^CSignal caught, exiting!

User cancel, exiting...
Samples per million lost (minimum): 0 

Using the SDR with GQRX

Install the gqrx package if you haven't yet. It uses GnuRadio, with an easy interface.

It is easy to accidentally turn the gain off. If your receiver goes deaf, as shown below, click the Input controls tab.

Adjusting the gain on an SDR

If you toggle Hardware AGC off and on it may also set the LNA gain to zero.

Turn Hardware AGC off so you can adjust the gain, slide the gain to the maximum, and then turn AGC back on again.

Adjusting the gain on an SDR

You should see multiple signals on the FM broadcast band. Select Wide FM (stereo) under Receiver Options to also hear them.

Multiple FM broadcast stations being received by SDR

Above is the 101.3 MHz signal of WBAA, the NPR station at Purdue University. WBAA broadcasts in HD Radio, an in-band on-channel system with digital streams immedately above and below the analog signal. FCC records tell us that the signals visible here are:

Frequency Callsign Distance Power Location
100.9 MHz WHPO 66.9 km 3,000 W Hoopeston IL
W265CP 37.5 km 27 W Buffalo IL
101.3 MHz WBAA 14.3 km 14,000 W West Lafayette IN
101.7 MHz W272CZ 57.4 km 30 W Sheridan IN
W269DJ 5.4 km 250 W Lafayette IN
WIVR 75.3 km 3,200 W Kentland IN
102.1 MHz WDNL 68.4 km 50,000 W Danville IL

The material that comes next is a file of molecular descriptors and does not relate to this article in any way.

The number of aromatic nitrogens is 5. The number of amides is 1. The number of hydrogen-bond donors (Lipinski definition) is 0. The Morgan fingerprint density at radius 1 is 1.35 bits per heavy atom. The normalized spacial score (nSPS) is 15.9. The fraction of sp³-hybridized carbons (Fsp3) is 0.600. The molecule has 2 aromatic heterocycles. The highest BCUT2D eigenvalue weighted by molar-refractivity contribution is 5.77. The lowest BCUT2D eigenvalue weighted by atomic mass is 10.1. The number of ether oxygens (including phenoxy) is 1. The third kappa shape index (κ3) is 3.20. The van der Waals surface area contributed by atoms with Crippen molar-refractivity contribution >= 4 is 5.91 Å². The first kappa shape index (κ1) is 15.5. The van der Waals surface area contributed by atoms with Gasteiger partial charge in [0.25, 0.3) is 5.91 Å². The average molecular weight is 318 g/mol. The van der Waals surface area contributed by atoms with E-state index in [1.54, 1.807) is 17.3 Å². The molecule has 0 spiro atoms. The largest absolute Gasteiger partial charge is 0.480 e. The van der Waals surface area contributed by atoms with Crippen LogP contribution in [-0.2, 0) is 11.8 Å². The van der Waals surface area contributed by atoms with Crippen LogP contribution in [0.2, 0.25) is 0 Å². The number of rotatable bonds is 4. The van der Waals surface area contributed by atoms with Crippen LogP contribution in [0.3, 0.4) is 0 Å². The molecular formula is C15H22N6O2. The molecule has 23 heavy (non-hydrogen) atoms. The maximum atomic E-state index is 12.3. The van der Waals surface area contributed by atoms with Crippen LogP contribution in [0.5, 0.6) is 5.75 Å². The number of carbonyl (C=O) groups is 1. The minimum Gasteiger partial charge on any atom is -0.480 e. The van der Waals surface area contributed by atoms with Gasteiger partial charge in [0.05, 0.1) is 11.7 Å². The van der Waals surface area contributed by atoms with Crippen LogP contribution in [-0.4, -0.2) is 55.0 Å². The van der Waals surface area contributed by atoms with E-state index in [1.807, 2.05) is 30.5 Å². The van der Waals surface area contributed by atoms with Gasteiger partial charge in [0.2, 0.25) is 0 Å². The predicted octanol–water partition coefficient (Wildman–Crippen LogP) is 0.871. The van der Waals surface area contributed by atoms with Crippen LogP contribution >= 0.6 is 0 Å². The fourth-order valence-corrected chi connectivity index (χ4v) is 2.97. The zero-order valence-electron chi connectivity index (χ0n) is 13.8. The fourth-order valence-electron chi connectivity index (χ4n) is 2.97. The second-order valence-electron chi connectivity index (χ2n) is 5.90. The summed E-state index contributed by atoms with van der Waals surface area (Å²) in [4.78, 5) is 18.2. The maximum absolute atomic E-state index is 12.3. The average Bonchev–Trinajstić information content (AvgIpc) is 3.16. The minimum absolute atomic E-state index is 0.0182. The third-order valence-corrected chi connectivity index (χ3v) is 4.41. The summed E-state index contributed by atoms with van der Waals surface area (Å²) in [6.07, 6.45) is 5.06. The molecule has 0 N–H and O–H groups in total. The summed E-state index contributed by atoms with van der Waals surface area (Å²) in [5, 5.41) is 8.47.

W271BX 35.9 km 129 W Frankfort IN

Religious broadcast companies like Calvary Radio Network and the Elohim Group operate a lot of low-power translator systems.

As for the amateur bands, you could see activity. I'm just seeing spurious signals here.

6-meter band spectrum received by SDR
70-cm band spectrum received by SDR
23-cm band spectrum received by SDR

The RTL-SDR sticks are based on the RTL2832U chipset. They come with different tuner chips, providing different frequency ranges.

Tuner chip Frequency range
Rafael Micro R820T/2 24 – 1766 MHz
An experimental driver may extend that to 24 — 1864 MHz.
Elonics E4000 52 – 2200 MHz
With a varying gap around 1100 – 1250 MHz.
Note that Elonics has ceased production.
Fitipower FC0013 22 – 1100 MHz
Fitipower FC0012 22 – 948.6 MHz
FCI FC2580 146 – 308, 438 – 924 MHz

The RTL2382U chipset can sample at 2.4 megasamples per second without dropping samples. Your unit may be able to sample at 2.8 MS/s or even 3.2 MS/s.

You might also be interested in:

Reverse-engineered RTL2832U / R820T circuit diagram and performance notes R820T datasheet